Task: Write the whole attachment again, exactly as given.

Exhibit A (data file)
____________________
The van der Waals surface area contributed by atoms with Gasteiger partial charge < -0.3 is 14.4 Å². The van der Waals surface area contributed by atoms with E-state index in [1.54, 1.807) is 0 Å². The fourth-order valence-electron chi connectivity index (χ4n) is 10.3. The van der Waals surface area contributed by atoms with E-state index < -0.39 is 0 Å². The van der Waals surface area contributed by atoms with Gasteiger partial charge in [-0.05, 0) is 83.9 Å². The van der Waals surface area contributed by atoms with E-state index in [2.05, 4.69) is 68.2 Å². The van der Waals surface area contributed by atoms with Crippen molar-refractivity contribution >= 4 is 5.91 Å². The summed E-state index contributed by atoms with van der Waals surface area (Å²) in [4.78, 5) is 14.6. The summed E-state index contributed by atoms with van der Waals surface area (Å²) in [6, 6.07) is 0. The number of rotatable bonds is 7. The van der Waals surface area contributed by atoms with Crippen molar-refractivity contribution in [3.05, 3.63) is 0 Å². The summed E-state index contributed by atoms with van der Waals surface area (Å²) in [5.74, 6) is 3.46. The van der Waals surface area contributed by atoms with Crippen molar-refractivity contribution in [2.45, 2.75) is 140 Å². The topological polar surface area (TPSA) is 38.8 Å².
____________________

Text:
The van der Waals surface area contributed by atoms with Gasteiger partial charge < -0.3 is 14.4 Å². The van der Waals surface area contributed by atoms with E-state index in [1.54, 1.807) is 0 Å². The fourth-order valence-electron chi connectivity index (χ4n) is 10.3. The van der Waals surface area contributed by atoms with E-state index < -0.39 is 0 Å². The van der Waals surface area contributed by atoms with Gasteiger partial charge in [-0.05, 0) is 83.9 Å². The van der Waals surface area contributed by atoms with E-state index in [2.05, 4.69) is 68.2 Å². The van der Waals surface area contributed by atoms with Crippen molar-refractivity contribution >= 4 is 5.91 Å². The summed E-state index contributed by atoms with van der Waals surface area (Å²) in [4.78, 5) is 14.6. The summed E-state index contributed by atoms with van der Waals surface area (Å²) in [6, 6.07) is 0. The number of rotatable bonds is 7. The van der Waals surface area contributed by atoms with Crippen molar-refractivity contribution in [3.05, 3.63) is 0 Å². The summed E-state index contributed by atoms with van der Waals surface area (Å²) in [5.74, 6) is 3.46. The van der Waals surface area contributed by atoms with Crippen molar-refractivity contribution in [2.45, 2.75) is 140 Å². The topological polar surface area (TPSA) is 38.8 Å².